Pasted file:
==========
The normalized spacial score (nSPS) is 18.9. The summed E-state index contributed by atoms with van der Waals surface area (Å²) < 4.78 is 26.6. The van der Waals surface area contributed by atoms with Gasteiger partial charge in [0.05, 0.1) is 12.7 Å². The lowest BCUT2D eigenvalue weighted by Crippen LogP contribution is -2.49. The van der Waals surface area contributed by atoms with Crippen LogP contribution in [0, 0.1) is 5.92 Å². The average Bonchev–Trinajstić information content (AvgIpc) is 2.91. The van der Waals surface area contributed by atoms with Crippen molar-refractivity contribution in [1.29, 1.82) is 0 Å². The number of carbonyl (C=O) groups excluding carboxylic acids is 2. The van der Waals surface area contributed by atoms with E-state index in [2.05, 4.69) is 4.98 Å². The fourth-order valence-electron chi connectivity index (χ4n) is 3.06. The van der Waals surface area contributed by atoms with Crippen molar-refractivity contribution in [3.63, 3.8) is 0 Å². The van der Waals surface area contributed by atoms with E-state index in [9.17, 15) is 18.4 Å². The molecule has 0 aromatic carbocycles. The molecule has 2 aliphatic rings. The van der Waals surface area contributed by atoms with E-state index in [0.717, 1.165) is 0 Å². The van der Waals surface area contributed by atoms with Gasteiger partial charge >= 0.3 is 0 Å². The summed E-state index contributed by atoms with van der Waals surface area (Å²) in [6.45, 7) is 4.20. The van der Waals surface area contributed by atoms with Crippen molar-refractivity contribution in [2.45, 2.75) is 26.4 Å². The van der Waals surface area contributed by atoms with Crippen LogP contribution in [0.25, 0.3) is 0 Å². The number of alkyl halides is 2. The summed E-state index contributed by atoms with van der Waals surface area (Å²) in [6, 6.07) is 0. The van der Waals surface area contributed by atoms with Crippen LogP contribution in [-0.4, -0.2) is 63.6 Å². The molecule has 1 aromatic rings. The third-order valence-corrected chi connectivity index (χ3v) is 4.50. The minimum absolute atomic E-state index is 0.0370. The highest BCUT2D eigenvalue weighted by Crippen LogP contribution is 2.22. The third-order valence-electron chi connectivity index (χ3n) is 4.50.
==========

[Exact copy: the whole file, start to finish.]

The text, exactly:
The normalized spacial score (nSPS) is 18.9. The summed E-state index contributed by atoms with van der Waals surface area (Å²) < 4.78 is 26.6. The van der Waals surface area contributed by atoms with Gasteiger partial charge in [0.05, 0.1) is 12.7 Å². The lowest BCUT2D eigenvalue weighted by Crippen LogP contribution is -2.49. The van der Waals surface area contributed by atoms with Crippen LogP contribution in [0, 0.1) is 5.92 Å². The average Bonchev–Trinajstić information content (AvgIpc) is 2.91. The van der Waals surface area contributed by atoms with Crippen molar-refractivity contribution in [1.29, 1.82) is 0 Å². The number of carbonyl (C=O) groups excluding carboxylic acids is 2. The van der Waals surface area contributed by atoms with E-state index in [2.05, 4.69) is 4.98 Å². The fourth-order valence-electron chi connectivity index (χ4n) is 3.06. The van der Waals surface area contributed by atoms with Crippen molar-refractivity contribution in [3.63, 3.8) is 0 Å². The van der Waals surface area contributed by atoms with E-state index in [9.17, 15) is 18.4 Å². The molecule has 0 aromatic carbocycles. The molecule has 2 aliphatic rings. The van der Waals surface area contributed by atoms with E-state index in [0.717, 1.165) is 0 Å². The van der Waals surface area contributed by atoms with Gasteiger partial charge >= 0.3 is 0 Å². The summed E-state index contributed by atoms with van der Waals surface area (Å²) in [6.45, 7) is 4.20. The van der Waals surface area contributed by atoms with Crippen molar-refractivity contribution in [2.45, 2.75) is 26.4 Å². The van der Waals surface area contributed by atoms with Crippen LogP contribution in [0.25, 0.3) is 0 Å². The number of alkyl halides is 2. The summed E-state index contributed by atoms with van der Waals surface area (Å²) in [6, 6.07) is 0. The van der Waals surface area contributed by atoms with Crippen LogP contribution in [-0.4, -0.2) is 63.6 Å². The molecule has 1 aromatic rings. The third-order valence-corrected chi connectivity index (χ3v) is 4.50. The minimum absolute atomic E-state index is 0.0370. The highest BCUT2D eigenvalue weighted by Crippen LogP contribution is 2.22. The third-order valence-electron chi connectivity index (χ3n) is 4.50.